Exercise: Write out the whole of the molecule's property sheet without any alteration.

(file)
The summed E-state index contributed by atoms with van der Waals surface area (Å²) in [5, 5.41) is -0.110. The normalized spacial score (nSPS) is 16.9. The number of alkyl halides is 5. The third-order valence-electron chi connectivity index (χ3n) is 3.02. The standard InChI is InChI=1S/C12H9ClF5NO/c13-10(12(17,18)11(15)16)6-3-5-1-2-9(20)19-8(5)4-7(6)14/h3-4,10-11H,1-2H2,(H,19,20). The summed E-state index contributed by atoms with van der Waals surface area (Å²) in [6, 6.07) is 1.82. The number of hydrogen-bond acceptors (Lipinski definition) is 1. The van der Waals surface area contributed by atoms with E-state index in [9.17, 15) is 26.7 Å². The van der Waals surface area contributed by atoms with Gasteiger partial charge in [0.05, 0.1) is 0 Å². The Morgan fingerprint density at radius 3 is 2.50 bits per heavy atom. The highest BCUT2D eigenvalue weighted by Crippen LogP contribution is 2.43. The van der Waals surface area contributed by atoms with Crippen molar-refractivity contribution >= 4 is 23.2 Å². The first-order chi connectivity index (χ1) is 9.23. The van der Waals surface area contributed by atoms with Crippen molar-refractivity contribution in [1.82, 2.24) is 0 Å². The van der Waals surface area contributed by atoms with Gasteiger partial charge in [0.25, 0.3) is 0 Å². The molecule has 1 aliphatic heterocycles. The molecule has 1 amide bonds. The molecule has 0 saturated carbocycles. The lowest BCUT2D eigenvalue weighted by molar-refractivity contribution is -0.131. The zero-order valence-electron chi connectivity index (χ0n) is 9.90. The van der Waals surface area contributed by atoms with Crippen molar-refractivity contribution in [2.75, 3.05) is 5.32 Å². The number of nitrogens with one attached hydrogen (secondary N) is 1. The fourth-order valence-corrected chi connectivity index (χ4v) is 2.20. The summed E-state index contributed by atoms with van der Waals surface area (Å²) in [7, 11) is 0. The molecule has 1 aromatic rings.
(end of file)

The summed E-state index contributed by atoms with van der Waals surface area (Å²) in [5, 5.41) is -0.110. The normalized spacial score (nSPS) is 16.9. The number of alkyl halides is 5. The third-order valence-electron chi connectivity index (χ3n) is 3.02. The standard InChI is InChI=1S/C12H9ClF5NO/c13-10(12(17,18)11(15)16)6-3-5-1-2-9(20)19-8(5)4-7(6)14/h3-4,10-11H,1-2H2,(H,19,20). The summed E-state index contributed by atoms with van der Waals surface area (Å²) in [6, 6.07) is 1.82. The number of hydrogen-bond acceptors (Lipinski definition) is 1. The van der Waals surface area contributed by atoms with E-state index in [9.17, 15) is 26.7 Å². The van der Waals surface area contributed by atoms with Gasteiger partial charge in [0.05, 0.1) is 0 Å². The Morgan fingerprint density at radius 3 is 2.50 bits per heavy atom. The highest BCUT2D eigenvalue weighted by Crippen LogP contribution is 2.43. The van der Waals surface area contributed by atoms with Crippen molar-refractivity contribution >= 4 is 23.2 Å². The first-order chi connectivity index (χ1) is 9.23. The van der Waals surface area contributed by atoms with Crippen molar-refractivity contribution in [1.82, 2.24) is 0 Å². The van der Waals surface area contributed by atoms with Gasteiger partial charge in [0.25, 0.3) is 0 Å². The molecule has 1 aliphatic heterocycles. The molecule has 1 amide bonds. The molecule has 0 saturated carbocycles. The lowest BCUT2D eigenvalue weighted by molar-refractivity contribution is -0.131. The zero-order valence-electron chi connectivity index (χ0n) is 9.90. The van der Waals surface area contributed by atoms with Crippen molar-refractivity contribution in [2.75, 3.05) is 5.32 Å². The number of nitrogens with one attached hydrogen (secondary N) is 1. The fourth-order valence-corrected chi connectivity index (χ4v) is 2.20. The summed E-state index contributed by atoms with van der Waals surface area (Å²) in [7, 11) is 0. The molecule has 1 aromatic rings.